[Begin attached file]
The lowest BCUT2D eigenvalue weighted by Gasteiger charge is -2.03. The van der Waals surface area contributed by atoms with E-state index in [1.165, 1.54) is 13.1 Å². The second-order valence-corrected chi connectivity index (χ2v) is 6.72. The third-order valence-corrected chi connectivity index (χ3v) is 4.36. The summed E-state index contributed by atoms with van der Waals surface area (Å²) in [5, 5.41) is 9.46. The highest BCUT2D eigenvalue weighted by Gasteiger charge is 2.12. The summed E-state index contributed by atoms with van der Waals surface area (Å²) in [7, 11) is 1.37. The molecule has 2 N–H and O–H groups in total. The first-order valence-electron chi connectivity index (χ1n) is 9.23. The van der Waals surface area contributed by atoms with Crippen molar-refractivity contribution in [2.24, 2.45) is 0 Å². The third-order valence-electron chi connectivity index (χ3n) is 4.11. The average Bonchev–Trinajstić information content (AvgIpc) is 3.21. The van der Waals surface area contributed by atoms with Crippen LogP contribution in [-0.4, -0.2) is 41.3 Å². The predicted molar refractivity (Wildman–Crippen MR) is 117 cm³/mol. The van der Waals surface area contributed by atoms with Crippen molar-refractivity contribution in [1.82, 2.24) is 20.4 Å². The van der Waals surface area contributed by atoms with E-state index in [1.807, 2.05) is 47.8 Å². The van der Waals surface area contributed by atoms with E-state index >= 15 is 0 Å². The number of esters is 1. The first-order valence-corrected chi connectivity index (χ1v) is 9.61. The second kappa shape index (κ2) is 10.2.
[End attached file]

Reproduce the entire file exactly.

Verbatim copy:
The lowest BCUT2D eigenvalue weighted by Gasteiger charge is -2.03. The van der Waals surface area contributed by atoms with E-state index in [1.165, 1.54) is 13.1 Å². The second-order valence-corrected chi connectivity index (χ2v) is 6.72. The third-order valence-corrected chi connectivity index (χ3v) is 4.36. The summed E-state index contributed by atoms with van der Waals surface area (Å²) in [5, 5.41) is 9.46. The highest BCUT2D eigenvalue weighted by Gasteiger charge is 2.12. The summed E-state index contributed by atoms with van der Waals surface area (Å²) in [7, 11) is 1.37. The molecule has 2 N–H and O–H groups in total. The first-order valence-electron chi connectivity index (χ1n) is 9.23. The van der Waals surface area contributed by atoms with Crippen molar-refractivity contribution in [2.24, 2.45) is 0 Å². The third-order valence-electron chi connectivity index (χ3n) is 4.11. The average Bonchev–Trinajstić information content (AvgIpc) is 3.21. The van der Waals surface area contributed by atoms with Crippen LogP contribution in [-0.4, -0.2) is 41.3 Å². The predicted molar refractivity (Wildman–Crippen MR) is 117 cm³/mol. The van der Waals surface area contributed by atoms with Crippen molar-refractivity contribution in [1.82, 2.24) is 20.4 Å². The van der Waals surface area contributed by atoms with E-state index in [1.807, 2.05) is 47.8 Å². The van der Waals surface area contributed by atoms with E-state index >= 15 is 0 Å². The number of esters is 1. The first-order valence-corrected chi connectivity index (χ1v) is 9.61. The second kappa shape index (κ2) is 10.2.